Denver's Pioneer Monuments
Frontier-themed public sculptures in the Denver area.
The first piece of public art installed by the City of Westminster, it has stood near City Hall since 1993. It depicts a frontier family representing family values and hope for the future. It was sculpted by Loveland, Colorado, artist George W. Lundeen. It was donated by real estate developer Jim Sullivan.
One of Denver's oldest parks, City Park was designed in 1882 by Henry Merryweather in the style of New York's Central Park. The park features gardens and a large greenhouse, mountain vistas, picnic areas, a playground, walking and jogging paths, tennis and handball courts, horseshoe pits, a lake and pavilion, ponds, and interactive fountains, and fields for baseball, softball, soccer, and football. The park is also home to the Denver Zoo and the Denver Museum of Nature and Science and is included on the National Register of Historic Places
Denver Botanic Gardens' (DBG) York Street location is a 24-acre facility boasting approximately 50 distinctive gardens, including the 3-acre Mordecai Children's Garden. The grounds feature art as well as plants, including glass sculptures by Dale Chihuly, which are incorporated within the landscape design. Themed tours such as Stories in Sculpture, Seasonal Discovery, Garden Guru, and Midsummer Nights are offered, as well as daily programming at the Children's Garden. Guests can learn about the DBG's horticultural and biodiversity research at the interactive Science Pyramid, learn about the Gardens' living collections and herbaria (natural history collections), or visit the Helen Fowler library, which holds 25,000 titles as well as an extensive collection of botanical prints.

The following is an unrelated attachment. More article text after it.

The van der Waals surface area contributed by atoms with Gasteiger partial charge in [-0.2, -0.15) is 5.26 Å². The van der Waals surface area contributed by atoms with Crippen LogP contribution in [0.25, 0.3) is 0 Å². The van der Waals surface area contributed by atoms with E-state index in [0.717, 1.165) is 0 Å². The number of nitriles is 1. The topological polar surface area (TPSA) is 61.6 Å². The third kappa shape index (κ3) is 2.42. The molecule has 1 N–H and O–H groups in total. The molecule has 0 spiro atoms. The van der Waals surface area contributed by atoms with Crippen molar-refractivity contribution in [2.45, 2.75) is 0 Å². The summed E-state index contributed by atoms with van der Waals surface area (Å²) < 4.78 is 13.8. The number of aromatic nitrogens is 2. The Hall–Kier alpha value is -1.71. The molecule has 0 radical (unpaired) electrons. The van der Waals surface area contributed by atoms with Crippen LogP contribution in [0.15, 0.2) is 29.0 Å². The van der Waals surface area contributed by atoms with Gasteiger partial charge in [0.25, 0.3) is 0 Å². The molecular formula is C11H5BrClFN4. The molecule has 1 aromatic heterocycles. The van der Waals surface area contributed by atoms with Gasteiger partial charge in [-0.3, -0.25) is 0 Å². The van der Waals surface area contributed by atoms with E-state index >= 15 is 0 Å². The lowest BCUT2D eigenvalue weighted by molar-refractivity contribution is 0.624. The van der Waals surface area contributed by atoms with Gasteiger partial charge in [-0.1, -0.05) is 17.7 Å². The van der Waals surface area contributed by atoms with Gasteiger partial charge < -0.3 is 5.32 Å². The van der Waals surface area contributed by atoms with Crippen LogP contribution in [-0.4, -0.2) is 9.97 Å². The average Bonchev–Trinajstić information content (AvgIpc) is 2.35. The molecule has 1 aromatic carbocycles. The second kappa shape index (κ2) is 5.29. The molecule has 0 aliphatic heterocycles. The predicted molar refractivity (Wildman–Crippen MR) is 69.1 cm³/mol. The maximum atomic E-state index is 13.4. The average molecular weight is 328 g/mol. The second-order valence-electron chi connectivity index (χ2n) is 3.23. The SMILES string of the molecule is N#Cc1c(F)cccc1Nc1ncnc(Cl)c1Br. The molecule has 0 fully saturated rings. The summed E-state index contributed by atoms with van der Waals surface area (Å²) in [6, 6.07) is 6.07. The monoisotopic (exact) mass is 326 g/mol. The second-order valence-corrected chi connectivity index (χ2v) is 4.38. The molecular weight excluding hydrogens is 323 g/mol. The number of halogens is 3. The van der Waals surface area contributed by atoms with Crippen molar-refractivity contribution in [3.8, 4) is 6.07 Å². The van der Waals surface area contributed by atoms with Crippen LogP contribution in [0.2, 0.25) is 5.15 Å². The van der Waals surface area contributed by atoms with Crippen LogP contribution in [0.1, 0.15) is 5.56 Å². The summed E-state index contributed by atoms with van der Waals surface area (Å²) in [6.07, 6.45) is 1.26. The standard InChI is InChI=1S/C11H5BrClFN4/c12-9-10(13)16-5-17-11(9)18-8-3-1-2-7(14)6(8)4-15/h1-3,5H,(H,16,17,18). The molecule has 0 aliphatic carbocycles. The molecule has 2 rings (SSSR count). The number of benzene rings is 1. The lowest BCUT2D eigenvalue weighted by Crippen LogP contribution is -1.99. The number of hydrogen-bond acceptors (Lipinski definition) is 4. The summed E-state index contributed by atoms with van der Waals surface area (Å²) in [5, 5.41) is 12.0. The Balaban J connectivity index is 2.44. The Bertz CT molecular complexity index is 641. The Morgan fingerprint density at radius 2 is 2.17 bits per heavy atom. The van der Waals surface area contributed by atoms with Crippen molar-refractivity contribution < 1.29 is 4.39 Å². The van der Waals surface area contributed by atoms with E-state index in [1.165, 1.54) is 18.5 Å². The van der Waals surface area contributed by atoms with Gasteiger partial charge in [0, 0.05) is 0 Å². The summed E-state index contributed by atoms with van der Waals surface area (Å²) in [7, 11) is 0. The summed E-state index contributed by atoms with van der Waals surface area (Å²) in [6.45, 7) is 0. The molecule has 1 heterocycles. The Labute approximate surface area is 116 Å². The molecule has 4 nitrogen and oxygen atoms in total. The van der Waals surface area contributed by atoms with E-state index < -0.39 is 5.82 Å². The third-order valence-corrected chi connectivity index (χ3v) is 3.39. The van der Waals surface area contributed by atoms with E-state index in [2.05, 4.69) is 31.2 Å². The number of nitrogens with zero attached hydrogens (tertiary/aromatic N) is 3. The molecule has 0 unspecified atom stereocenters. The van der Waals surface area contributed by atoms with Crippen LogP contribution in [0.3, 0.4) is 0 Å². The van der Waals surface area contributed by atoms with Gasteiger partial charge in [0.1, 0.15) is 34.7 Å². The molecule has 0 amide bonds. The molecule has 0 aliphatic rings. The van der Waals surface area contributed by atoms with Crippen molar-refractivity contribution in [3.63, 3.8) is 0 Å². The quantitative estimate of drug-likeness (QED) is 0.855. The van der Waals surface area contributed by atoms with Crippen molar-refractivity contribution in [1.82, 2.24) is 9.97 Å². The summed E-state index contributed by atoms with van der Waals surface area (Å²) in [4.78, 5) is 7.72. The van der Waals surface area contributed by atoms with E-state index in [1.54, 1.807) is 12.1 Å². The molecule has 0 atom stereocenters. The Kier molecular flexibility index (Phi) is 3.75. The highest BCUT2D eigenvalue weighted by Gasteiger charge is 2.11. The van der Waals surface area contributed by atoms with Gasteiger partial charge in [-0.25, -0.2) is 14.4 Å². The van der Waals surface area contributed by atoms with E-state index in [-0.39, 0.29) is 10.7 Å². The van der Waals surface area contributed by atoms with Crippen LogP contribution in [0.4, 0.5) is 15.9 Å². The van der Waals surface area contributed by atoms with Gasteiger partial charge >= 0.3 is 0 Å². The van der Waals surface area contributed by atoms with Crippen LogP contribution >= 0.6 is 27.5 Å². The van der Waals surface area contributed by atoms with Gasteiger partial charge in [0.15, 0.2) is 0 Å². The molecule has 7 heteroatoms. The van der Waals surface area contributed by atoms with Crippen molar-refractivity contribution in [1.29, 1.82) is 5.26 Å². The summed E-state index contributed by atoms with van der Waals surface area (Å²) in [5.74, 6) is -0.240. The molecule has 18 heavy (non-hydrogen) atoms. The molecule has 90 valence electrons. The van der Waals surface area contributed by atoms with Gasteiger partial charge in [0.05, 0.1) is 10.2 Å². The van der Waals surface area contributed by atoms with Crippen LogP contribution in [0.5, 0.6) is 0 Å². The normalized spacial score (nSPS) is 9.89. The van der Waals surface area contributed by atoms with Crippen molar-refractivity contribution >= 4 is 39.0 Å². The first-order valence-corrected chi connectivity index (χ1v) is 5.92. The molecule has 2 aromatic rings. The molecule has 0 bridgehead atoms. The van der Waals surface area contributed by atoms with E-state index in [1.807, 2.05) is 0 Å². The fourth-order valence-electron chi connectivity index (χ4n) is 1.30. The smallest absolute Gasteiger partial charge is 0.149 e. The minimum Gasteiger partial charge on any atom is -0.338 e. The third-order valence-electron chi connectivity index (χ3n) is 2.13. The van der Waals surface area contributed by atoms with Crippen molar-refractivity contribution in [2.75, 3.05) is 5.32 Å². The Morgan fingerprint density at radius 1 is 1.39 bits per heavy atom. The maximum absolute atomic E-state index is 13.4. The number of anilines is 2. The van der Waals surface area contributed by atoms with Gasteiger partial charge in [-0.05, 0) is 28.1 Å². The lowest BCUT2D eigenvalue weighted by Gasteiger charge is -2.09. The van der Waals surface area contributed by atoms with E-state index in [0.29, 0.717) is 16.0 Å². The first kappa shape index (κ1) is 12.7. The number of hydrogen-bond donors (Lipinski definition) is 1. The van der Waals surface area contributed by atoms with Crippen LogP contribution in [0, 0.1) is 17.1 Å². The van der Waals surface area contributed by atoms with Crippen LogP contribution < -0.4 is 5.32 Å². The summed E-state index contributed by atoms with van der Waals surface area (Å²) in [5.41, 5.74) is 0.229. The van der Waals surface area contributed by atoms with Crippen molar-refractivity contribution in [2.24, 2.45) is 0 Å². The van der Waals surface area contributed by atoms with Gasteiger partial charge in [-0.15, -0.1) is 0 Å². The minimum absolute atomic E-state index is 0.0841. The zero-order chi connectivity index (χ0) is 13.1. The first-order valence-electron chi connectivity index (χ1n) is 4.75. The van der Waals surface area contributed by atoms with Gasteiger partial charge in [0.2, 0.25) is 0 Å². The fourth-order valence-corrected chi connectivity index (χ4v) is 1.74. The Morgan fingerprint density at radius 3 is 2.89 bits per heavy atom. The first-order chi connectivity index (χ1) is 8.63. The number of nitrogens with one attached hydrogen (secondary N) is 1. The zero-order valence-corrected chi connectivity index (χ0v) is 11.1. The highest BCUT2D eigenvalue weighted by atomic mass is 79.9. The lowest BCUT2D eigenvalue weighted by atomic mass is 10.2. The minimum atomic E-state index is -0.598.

Minimalist sculpture selected to honor Colorado pioneers in the mid-1960s. Artist Susan Pogzeba insisted that she was just playing with shapes, and that the sculpture was not intended to represent anything in particular. Nonetheless, it was chosen to honor Colorado pioneers in a park named after real estate developer William Zeckendorf.
Colorado became the first state in the Union to give women the right to vote in a popular election in 1893. "A New Beginning" represents western women's empowerment women in the 1890s. It was sculpted by Veryl Goodnight and placed outside History Colorado Center in time for the center's opening in 2012.
The 1911 Pioneer Monument marks the end of the Smoky Hill Trail, which crossed the great plains from Kansas to Denver and served as the principal route for prospectors seeking their fortunes during the Pike’s Peak Gold Rush. Artist Frederick MacMonnies' original design sparked public controversy because it did not sufficiently celebrate white "civilization" replacing supposed Native savagery. MacMonnies compromised by replacing the Plains Indian warrior at the top of the pillar with a statue of Kit Carson. In 2020, the monument again sparked controversy, this time because it celebrated white cultural dominance.